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Albums That Made Me - Métropole

Updated: Jun 12

In this series of blogs, I will document a selection of albums that were pivotal in shaping my musical journey. I will focus on what made these albums special to me, as opposed to what makes them special in music, cultural or any other terms. Of course, every album I discuss can be considered as recommended listening, however, please keep in mind that whilst these albums are special to me, that doesn't mean they're particularly special and/or unique in their own right (although in most cases, I would argue that they are!).

 
Anomalie - Metropole album cover

Artist: Anomalie

Album: Métropole

Release: 2017

Label: Self-Release

Genre: Electronic / Nu Jazz


Personnel:


Anomalie – composer, performer, producer, mix engineer, mastering engineer

Alec Donkin - Artwork


Personal Context


In late 2017 or early 2018 my friend and podcast collaborator Adam, excitedly says to me "check this out"! It was an EP called Métropole by Anomalie. Whilst it's not an album as per the rest of the articles (to date) on this blog-series, it contains such a high degree of quality and detail that it more than makes up for its short run-time.


Upon first listen I was hit by the lush, electronic orchestration which was like that of YMO, yet it had been paired with jazz-piano sentiments that walked a line between Peterson, Hancock and Evans, topped off with an injection of funk and sass you might otherwise find on a Jimmy Caster, Quincy Jones or Tower or Power record. Lastly it had been topped off with a sprinkling of 80s synth sophistication courtesy of some Chromeo-esque stylings and tonalities. All the aforementioned had been tightly, neatly packaged and refocused through a truly contemporary electronic music lens that sat at the forefront of expressionism within the electronic music medium.


I listened, and then listened again, and then listened some more. I almost listened to nothing else for about 6 weeks. This EP was powerfully working its way into my psyche and quickly started to alter my approach to music creation.


My Takeaways


Around the time of discovering Anomalie, I was in the early stages of sketching out ideas that would later become my album Ideality. I was listening to a great deal of records produced by Quincy Jones as well as a lot of Herbie Hancock's late 1970s and early 1980s output. Therefore, I already had funk and disco on the brain. What Anomalie showed me was how to channel my ideas in much more contemporary ways, whilst also allowing room for more jazziness than I'd previously not been brave enough to work with. Essentially he showed me what was possible (musically) in the late 2010s.


Much like my commentary about Off The Wall, this EP (or mini-album) is so unbelievably tight and pocketed. Every micro-division of every beat is meticulously precise, yet never at the detriment of musicality and/or swing. Beats and bass-lines heave and pull with percussive elements that snap so aggressively, you feel like they could take your hand off. It's as if some J Dilla grooves were implanted into a mech from Neon Genesis Evangelion and let loose on the tune! The grooves are stratospheric, yet so planted on the ground, I never know whether to nod or shake my head when listening. Métropole always has me simultaneously feeling euphoria, shock and disbelief. I can't not pull stink-face when I listen to this EP.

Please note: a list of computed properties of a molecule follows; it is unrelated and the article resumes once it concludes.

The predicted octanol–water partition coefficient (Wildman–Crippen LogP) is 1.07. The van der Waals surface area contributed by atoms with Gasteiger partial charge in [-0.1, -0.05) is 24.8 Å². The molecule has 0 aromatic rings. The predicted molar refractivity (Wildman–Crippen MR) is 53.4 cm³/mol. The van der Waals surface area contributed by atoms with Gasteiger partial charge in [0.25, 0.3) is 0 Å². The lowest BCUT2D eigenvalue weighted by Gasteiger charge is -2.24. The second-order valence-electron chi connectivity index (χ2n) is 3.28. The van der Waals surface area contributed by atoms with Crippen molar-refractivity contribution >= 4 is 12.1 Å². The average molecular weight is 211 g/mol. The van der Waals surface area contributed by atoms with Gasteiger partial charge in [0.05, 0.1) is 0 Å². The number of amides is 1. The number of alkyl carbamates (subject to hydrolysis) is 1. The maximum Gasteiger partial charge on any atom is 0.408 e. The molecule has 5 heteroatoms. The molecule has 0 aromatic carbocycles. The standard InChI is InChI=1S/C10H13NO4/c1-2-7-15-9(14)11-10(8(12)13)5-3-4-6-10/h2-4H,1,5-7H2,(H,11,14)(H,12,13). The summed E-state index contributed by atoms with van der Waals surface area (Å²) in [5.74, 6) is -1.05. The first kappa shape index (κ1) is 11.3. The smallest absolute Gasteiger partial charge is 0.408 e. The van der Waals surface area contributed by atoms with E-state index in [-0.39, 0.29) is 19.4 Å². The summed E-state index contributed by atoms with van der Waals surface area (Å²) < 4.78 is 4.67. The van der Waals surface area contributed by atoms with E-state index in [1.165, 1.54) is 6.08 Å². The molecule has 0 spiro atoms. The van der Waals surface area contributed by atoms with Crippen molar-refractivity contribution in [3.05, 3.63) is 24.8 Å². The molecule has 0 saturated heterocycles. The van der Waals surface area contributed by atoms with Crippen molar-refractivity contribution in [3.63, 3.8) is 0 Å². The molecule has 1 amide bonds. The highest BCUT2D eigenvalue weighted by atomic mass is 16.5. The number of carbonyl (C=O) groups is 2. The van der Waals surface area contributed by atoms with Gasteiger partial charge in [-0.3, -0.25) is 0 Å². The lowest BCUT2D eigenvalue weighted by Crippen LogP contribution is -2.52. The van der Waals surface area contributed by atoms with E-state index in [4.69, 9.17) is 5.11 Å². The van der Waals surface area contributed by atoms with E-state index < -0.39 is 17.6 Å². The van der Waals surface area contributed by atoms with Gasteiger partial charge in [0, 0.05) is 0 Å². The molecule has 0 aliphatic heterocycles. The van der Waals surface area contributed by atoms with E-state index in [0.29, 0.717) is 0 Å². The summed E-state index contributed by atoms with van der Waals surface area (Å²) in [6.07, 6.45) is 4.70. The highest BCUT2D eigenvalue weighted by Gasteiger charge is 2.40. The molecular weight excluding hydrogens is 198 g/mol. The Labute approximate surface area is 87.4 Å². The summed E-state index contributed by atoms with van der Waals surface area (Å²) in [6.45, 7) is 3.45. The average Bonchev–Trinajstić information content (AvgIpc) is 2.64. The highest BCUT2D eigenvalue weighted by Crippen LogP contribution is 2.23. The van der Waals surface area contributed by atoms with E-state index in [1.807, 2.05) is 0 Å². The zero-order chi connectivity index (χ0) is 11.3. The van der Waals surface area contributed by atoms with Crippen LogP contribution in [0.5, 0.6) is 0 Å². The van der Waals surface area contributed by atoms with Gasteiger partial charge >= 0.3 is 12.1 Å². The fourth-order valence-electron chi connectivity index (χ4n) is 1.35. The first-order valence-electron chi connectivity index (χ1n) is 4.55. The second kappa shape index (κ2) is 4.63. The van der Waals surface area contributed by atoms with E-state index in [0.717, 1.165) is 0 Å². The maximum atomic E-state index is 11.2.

So, I fully digested this EP and poured that inspiration into Ideality. Ideality is a very different record to Métropole, but I think the influence is there for all to see. I expanded my variety, tonal palette, and jazziness, whilst also tightening up my programming and sequencing techniques, all in an effort to raise my game in the vein of Anomalie. To date, I still regard Ideality as my most technically complex and sophisticated piece of work, and without a doubt, that would never have happened, were it not for Métropole.


Conclusion


Anomalie followed up on this EP with Métropole Part II in 2018. It's a similar length to the first EP and picks up where the previous one left off. I highly recommend listening to them both (sequentially) in a single sitting, as they're a wild ride.


Anomalie also champions the independent musician life in the most admirable ways, doing jam sessions streams on Twitch, as well as streamed production sessions. He runs a Discord server for likeminded musicians and fans to chat, and through his social media posts generally promotes contemporary Jazz piano; a discipline in which I think he's world-leading right now. He makes me want to play the piano and improve my improvisational vocabulary, and it's been a long time since I've heard a "new" pianist who's had that impact on me.


He recently released an EP with Chromeo, on Chromeo's label Juliet Records. This felt like a watershed moment for me, as a huge fan of both artists. On one hand, it makes sense, as they operate in similar paradigms of synthesiser funkiness and both hail from Canada, nevertheless their collaborative work is just sublime and I urge you to check it out.


Between Anomalie, Chromeo and Oscar Peterson, I clearly have a thing for Jazzy, Funky Canadians. Or maybe Canada has a thing for Jazzy Funkiness... Either way, I'm here for it and can't wait to hear what's next.

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